was only in the last two years that we de­signed the case and the dial. They are meant to sup­port the move­ment, which is the star of the watch,” he says. The Cal­i­bre 1 is an in­te­grated move­ment that fea­tures an un­usu­ally de­signed ret­ro­grade min­utes com­pli­ca­tion with a 240-de­grees arc (typ­i­cally, the zero to 60-minute ret­ro­grade scale ex­tends only to 180 de­grees). Ac­cord­ing to Beau, this lay­out of­fers a more in­stinc­tive ap­proach to read­ing the min­utes.

Un­for­tu­nately, go­ing ahead with this ap­proach brings about its own set of chal­lenges. A wider arc means that more force is re­quired for the minute hand to re­vert to its orig­i­nal po­si­tion at zero, thereby po­ten­tially snap­ping the hand into two. Chanel’s watch­mak­ing depart­ment found a tech­ni­cal so­lu­tion that man­ages the minute hand’s speed at the last mi­cro se­cond, al­low­ing it to travel fur­ther (and hence, faster) with­out in­cur­ring any dam­age.

The team also en­sured that the min­utes could be ad­justed for­wards and back­wards, with a block­ing mech­a­nism put in place to pre­vent the hand from go­ing be­yond zero. Typ­i­cally, ret­ro­grade hands only ad­vance in one di­rec­tion to pro­tect the mech­a­nism from un­nec­es­sary trauma. “We told our tech­ni­cians: ‘ Look, our cus­tomers will not un­der­stand that. It is only nat­u­ral to tune your watch in two di­rec­tions’,” ex­plains Beau. In the end, a so­lu­tion was found and, along with it, a patent to pro­tect its in­ge­nu­ity.

Al­though the Cal­i­bre 1’s lengthy in­cu­ba­tion pe­riod sug­gests that it could po­ten­tially be used as a base for more com­pli­ca­tions to be added, Beau nips this spec­u­la­tion in the bud. “Is this cal­i­bre go­ing

“Since we had no past, we were to­tally free to de­sign ev­ery sin­gle com­po­nent to achieve a made-to-mea­sure move­ment”

— Ni­co­las Beau

to be used with other func­tions? The an­swer is no, be­cause with dif­fer­ent func­tions, there will al­ways be a com­pro­mise,” he stresses. He adds that the move­ment’s re­li­a­bil­ity, ac­cu­racy and en­ergy ef­fi­ciency will al­ways take prece­dence.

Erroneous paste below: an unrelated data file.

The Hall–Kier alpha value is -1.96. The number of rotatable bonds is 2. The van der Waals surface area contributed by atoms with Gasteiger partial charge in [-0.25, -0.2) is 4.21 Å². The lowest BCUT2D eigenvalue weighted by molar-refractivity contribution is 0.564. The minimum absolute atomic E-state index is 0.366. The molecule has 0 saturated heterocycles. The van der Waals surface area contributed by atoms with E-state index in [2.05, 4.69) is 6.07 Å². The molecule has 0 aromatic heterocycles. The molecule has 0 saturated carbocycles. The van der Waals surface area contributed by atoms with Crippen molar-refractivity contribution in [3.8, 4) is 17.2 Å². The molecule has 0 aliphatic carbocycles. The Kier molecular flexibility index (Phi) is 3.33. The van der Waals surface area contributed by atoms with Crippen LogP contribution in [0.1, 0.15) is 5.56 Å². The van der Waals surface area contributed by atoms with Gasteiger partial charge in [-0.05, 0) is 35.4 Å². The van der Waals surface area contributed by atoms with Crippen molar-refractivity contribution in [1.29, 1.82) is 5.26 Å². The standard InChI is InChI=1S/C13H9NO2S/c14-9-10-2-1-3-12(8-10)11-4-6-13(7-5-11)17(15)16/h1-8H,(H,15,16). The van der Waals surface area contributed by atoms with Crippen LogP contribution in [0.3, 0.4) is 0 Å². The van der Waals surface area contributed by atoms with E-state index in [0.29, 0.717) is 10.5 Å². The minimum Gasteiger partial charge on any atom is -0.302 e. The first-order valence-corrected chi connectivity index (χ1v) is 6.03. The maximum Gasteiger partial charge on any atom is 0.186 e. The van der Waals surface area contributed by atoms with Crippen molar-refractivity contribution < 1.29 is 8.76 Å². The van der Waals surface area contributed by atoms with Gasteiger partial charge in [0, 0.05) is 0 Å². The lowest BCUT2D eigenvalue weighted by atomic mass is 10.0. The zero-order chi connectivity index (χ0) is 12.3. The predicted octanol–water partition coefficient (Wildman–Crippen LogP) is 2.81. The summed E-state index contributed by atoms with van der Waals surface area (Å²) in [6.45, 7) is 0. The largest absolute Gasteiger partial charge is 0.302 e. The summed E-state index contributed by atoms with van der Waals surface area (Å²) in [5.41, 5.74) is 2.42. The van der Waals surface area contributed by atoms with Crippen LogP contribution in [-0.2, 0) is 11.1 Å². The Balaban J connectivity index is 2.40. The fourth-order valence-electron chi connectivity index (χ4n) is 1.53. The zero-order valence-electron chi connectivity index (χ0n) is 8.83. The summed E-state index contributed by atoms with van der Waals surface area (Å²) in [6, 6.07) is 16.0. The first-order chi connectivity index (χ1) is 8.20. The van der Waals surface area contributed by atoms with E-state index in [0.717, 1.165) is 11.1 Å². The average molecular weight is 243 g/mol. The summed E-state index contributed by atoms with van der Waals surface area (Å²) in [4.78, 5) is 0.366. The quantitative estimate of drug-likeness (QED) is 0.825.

With so much em­pha­sis placed on the Cal­i­bre 1, there was no doubt that it would come fit­ted with a trans­par­ent case back to ex­pose the exquisitely fin­ished move­ment. The Adlc-coated move­ment in an­thracite fea­tures a mod­ern ar­chi­tec­ture be­fit­ting of Chanel’s iden­tity as a watch­maker. “Our fo­cus was to make the move­ment beau­ti­ful. Since we had no past, we were to­tally free to de­sign ev­ery sin­gle com­po­nent to achieve a made-tomea­sure move­ment,” says Beau.

Sub­tle touches such as the fin­ish­ing and colour on the wheels (rem­i­nis­cent of the trim­ming on a Chanel jacket), the small lion mo­tif lo­cated on the move­ment, buckle and crown, as well as a star-shaped bal­ance wheel, of­fer ref­er­ences to the cou­ture house. The mighty lion, re­garded so dearly by its founder Gabrielle Chanel as a tal­is­man of strength, will be present in all of Chanel’s fu­ture in-house cal­i­bres as its faith­ful guardian of time. “You don’t need to be a spe­cial­ist to find this [watch] beau­ti­ful…but you should love what you see. It’s like when you see beau­ti­ful moun­tains: You don’t need to see the rocks [nor do you] ques­tion why there is snow. It’s just an emo­tion,” Beau con­cludes.

This page: The lion mo­tif will be present in all of Chanel’s fu­ture in-house Cal­i­bres; op­po­site page: The Cal­i­bre 1